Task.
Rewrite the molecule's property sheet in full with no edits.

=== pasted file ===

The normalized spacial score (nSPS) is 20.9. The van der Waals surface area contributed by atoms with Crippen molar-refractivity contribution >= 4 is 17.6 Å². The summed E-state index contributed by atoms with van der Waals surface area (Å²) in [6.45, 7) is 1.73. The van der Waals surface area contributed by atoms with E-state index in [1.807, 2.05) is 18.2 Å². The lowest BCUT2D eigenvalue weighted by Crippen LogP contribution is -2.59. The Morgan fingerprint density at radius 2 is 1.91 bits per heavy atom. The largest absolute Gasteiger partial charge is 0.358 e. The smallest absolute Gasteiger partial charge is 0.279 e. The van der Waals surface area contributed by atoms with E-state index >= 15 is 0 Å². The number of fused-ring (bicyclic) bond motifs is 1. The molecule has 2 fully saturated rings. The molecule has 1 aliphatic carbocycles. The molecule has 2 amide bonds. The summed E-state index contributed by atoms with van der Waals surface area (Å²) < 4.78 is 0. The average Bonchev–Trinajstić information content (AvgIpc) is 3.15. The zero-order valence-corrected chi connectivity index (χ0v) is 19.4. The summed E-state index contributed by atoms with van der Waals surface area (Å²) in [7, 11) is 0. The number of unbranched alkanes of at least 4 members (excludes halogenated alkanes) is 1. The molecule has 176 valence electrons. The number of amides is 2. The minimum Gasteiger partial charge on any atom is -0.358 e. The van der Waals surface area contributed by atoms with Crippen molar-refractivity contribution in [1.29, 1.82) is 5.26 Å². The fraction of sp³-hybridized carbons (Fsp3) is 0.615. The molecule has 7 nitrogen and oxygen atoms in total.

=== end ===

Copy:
The normalized spacial score (nSPS) is 20.9. The van der Waals surface area contributed by atoms with Crippen molar-refractivity contribution >= 4 is 17.6 Å². The summed E-state index contributed by atoms with van der Waals surface area (Å²) in [6.45, 7) is 1.73. The van der Waals surface area contributed by atoms with E-state index in [1.807, 2.05) is 18.2 Å². The lowest BCUT2D eigenvalue weighted by Crippen LogP contribution is -2.59. The Morgan fingerprint density at radius 2 is 1.91 bits per heavy atom. The largest absolute Gasteiger partial charge is 0.358 e. The smallest absolute Gasteiger partial charge is 0.279 e. The van der Waals surface area contributed by atoms with E-state index >= 15 is 0 Å². The number of fused-ring (bicyclic) bond motifs is 1. The molecule has 2 fully saturated rings. The molecule has 1 aliphatic carbocycles. The molecule has 2 amide bonds. The summed E-state index contributed by atoms with van der Waals surface area (Å²) < 4.78 is 0. The average Bonchev–Trinajstić information content (AvgIpc) is 3.15. The zero-order valence-corrected chi connectivity index (χ0v) is 19.4. The summed E-state index contributed by atoms with van der Waals surface area (Å²) in [7, 11) is 0. The number of unbranched alkanes of at least 4 members (excludes halogenated alkanes) is 1. The molecule has 176 valence electrons. The number of amides is 2. The minimum Gasteiger partial charge on any atom is -0.358 e. The van der Waals surface area contributed by atoms with Crippen molar-refractivity contribution in [1.29, 1.82) is 5.26 Å². The fraction of sp³-hybridized carbons (Fsp3) is 0.615. The molecule has 7 nitrogen and oxygen atoms in total.